3.5 stars.  To get to the Travel Camp/RV Park, we entered through the
Tulley Gate off of Route 1 (attention big rigs, its tight getting out of the
gate because of posts).  The travel camp is located ‘on post’ therefore,
we had to go through standard  military security and ID checks to enter.
 Once on post, directions given by the Travel Camp office were spot on.
 

The good:
The area was
absolutely beautiful.  The park overlooked the Potomac River; the view and
feel is spectacular!  Lots of wildlife, two Osprey nests, long pier for
fishing and nice walking trails on the park and in the woods.  The park
seemingly has been updated with new buildings, laundry, bathrooms and walkways.
 The laundry has three washers/dryers each ($1.00 each) with nice folding
table and chairs to sit and wait.  The bathrooms were immaculate; tile
floors and showers, stone or faux stone counters, etc.   The convenience
and distance to DC is great; although outside the post on Route 1 is rundown
but a jaunt down to Olde Town Alexandria is nice.  The post, being the
supposed ‘primo’ of military posts/bases because of its proximity to Washington
D.C. boasts it’s amenities.  Everything under the sun is on this post;
commissary, PX, fueling stations, movie theater, gyms, etc.

The
not-so-good:
The whole
campground is built on a river bank and very hilly which means the sites are
not level.  Be prepared to work with your leveling systems.  Bring
lots of leveling blocks.  This was ‘big talk’ amongst fellow RV’ers.
 Second, the cost.  C’mon, its a military post which is supposed to
serve ALL paygrades of the military, not just Senior ranks.  Even Retirees
will go elsewhere because most are on fixed incomes.  This is ridiculously
expensive for a) being a military post and b) the fact of the instability of
sites (lack of being level).   Third, get some WiFi towers on post.
 Ridiculous to be on such a large post and near major metro area, that
you’d expect better WiFi signals.  Finally, none of the gas stations on
post have diesel.  99% of 5th wheel RV’ers are pulling with diesel
engines.  We had to waste $8 in diesel just to go get it filled prior to
leaving.


So all of that
said, while it is in a beautiful area with great views and updated facilities,
its lacking in very important issues.  This Travel Camp we would have
expected to be at least a 4-5 stars but because of the not-so-goods dropped it
to being a mediocre RV park/Campground/Travel Camp.

Ivy Acres Lodge & RV Park – South Carolina

CAMPGROUND REVIEW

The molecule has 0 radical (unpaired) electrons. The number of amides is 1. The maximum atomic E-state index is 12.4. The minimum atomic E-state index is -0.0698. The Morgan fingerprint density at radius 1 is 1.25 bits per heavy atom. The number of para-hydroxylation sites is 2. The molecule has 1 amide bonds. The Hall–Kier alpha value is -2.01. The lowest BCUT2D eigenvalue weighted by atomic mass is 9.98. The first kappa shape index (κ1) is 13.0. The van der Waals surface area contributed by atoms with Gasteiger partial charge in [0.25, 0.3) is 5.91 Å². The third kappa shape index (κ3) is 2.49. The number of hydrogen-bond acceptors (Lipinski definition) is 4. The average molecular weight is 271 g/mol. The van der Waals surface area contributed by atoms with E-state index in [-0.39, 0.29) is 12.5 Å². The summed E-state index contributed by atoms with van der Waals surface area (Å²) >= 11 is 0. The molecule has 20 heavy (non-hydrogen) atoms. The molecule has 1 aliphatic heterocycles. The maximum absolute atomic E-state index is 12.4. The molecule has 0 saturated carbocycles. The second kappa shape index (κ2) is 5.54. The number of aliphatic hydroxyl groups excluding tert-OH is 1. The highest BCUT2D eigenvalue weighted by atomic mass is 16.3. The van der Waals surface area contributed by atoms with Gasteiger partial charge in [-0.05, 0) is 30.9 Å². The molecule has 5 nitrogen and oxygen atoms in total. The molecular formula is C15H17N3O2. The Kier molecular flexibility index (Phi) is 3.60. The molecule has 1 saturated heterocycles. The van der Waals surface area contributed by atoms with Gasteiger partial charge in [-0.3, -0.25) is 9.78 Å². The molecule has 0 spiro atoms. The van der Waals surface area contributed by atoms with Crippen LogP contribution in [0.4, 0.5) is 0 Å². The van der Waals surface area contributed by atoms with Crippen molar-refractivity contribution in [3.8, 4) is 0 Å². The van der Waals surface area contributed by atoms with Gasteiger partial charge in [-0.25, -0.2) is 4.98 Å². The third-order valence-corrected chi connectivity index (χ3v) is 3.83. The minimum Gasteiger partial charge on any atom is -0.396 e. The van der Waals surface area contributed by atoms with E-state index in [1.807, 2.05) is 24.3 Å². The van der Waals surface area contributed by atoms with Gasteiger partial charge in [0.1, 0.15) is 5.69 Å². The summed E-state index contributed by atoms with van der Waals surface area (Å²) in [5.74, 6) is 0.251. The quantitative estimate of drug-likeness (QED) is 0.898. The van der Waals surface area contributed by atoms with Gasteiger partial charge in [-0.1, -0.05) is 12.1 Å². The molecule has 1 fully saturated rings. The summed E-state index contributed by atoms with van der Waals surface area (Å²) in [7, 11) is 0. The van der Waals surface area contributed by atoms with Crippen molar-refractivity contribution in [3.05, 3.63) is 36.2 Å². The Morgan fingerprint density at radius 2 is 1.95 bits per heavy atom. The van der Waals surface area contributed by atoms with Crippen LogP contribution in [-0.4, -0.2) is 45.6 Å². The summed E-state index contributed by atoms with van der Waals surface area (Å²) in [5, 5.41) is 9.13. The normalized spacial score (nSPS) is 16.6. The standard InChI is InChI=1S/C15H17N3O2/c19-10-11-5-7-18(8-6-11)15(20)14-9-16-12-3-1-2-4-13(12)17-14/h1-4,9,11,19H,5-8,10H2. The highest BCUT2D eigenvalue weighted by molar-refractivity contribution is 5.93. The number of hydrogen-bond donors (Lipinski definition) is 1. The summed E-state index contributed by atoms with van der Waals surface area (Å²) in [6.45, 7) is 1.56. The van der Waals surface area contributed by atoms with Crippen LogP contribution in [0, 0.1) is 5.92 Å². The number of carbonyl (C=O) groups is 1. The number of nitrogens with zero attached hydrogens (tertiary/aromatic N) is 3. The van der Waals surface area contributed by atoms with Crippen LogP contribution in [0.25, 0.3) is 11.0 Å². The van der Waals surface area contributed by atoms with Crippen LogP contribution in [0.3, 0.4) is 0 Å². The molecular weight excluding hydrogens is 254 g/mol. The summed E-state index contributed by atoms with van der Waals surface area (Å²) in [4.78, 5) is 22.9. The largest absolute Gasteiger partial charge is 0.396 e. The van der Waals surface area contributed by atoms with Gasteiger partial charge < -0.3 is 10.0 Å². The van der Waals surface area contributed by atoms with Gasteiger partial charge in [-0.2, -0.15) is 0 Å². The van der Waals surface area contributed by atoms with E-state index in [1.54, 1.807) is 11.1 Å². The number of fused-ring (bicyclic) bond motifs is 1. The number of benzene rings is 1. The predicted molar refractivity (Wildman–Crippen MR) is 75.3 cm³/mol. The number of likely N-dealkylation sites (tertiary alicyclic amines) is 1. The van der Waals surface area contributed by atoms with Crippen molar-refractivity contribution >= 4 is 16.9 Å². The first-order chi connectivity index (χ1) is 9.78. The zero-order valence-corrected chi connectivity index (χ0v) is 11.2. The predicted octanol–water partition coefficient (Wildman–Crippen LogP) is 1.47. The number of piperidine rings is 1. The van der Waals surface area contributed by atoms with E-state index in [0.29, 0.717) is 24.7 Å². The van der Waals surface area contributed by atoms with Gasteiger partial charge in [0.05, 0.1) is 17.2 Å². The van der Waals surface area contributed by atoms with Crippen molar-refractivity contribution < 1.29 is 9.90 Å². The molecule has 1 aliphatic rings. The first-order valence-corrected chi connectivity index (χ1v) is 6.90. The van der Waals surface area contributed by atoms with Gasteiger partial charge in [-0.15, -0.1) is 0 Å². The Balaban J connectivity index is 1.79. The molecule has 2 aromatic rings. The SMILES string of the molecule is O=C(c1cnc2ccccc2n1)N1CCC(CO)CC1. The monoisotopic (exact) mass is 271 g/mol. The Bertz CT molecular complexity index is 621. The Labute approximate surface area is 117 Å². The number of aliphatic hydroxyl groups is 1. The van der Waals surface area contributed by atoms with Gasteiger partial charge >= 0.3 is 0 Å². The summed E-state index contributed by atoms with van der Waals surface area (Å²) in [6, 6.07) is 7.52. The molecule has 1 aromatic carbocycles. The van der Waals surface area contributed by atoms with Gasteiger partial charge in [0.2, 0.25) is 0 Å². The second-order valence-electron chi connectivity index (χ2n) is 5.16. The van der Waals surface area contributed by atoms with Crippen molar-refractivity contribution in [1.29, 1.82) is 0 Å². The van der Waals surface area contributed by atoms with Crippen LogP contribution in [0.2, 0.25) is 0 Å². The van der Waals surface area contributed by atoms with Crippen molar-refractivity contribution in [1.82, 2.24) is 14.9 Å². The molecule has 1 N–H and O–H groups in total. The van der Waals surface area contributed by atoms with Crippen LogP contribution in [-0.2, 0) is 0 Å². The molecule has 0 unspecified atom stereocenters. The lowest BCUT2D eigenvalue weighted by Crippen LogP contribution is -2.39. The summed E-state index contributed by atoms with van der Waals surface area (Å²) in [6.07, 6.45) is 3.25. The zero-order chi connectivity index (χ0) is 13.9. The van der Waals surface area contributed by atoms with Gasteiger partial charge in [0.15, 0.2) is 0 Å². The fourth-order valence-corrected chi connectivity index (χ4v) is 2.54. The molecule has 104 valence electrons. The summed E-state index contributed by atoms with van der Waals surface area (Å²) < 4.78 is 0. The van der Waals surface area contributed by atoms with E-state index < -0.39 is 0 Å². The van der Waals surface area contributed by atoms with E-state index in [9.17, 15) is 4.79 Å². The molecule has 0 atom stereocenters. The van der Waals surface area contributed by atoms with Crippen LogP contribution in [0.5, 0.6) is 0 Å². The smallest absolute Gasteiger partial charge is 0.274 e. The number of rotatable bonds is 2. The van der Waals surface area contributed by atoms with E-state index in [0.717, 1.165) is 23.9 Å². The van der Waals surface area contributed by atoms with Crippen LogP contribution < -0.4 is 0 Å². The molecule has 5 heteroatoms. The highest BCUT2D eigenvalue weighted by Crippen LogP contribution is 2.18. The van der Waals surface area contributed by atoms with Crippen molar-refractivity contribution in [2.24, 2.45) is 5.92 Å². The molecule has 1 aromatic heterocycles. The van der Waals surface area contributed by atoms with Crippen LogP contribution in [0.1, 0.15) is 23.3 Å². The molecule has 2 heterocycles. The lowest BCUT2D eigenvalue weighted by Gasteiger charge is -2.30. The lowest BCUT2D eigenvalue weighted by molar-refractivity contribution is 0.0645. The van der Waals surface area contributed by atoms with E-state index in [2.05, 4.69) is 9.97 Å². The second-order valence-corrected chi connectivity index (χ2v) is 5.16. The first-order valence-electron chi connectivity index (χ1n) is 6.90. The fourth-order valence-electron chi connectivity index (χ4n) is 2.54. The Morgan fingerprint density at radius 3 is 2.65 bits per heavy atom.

Campground/RV Park:  Ivy Acres Lodge & RV Park – SOUTH CAROLINA
Location:  201 Ivy Acres Drive, Piedmont, SC 29673
Phone: 864-220-9680
Date(s) Stayed: 4/21/15
Length of Stay:
 1 day
Site #: #315 pull-through
Cost per night (with
taxes): $32/night
Discount Used: none
Connections:  FHU
Stars: 3

This RV park was easy to get to;
I-85 exit 39, only 1.3 miles.  The drive
into the park was a narrow driveway/road. 
The office was a large house so we didn’t know if we should ring the
doorbell or just walk in.  Check in was
easy; they were expecting us.  We have to
admit the grounds were beautiful, hilly and encouraged a good walking
workout.  There was a fishing pond in the
small valley surrounded by woods.  We
enjoyed sitting at various benches placed throughout the area.  Note that this is an adult only park for 45+
crowd, however children are welcome but management must be notified before
arriving so they can make appropriate accommodations.   Parental/Grandparental supervision required
at all times (probably because of the pond). 
Rates are for two persons per site; $ for additional campers. 

The campground area we were in
were much to be desired.  They were just
gravel sites with barely adequate hookups. 
The ground was very uneven therefore we had to use our blocks and play
with our leveling system.  The sits were
very close together.  There were mostly
permanent sites but they were generally kept separate from the temporary sites.  No ATV’s or dirtbikes allowed.  No firepits however, they had designated
gathering pits available loaded with wood for fires each evening.  Trash pickup was every morning by putting it
at the end of your site.  We did have
internet WiFi connection (AT&T) at the campground.   From what we’ve heard, there is a Camping
World about 30 minutes away.



In our opinion, this campground
is good for a pass-through overnight; not long term.  

America’s history REALLY began in Jamestown, VA

If you paid attention to history classes, you’d know that the Pilgrims landing at Plymouth Rock on a cold Thanksgiving wasn’t the first to land in America. So that whole Plymouth Rock theory…yea…well. But don’t take our word for it, dust off the American History books and see for yourself. For those who don’t believe it, we’re here to set the record straight.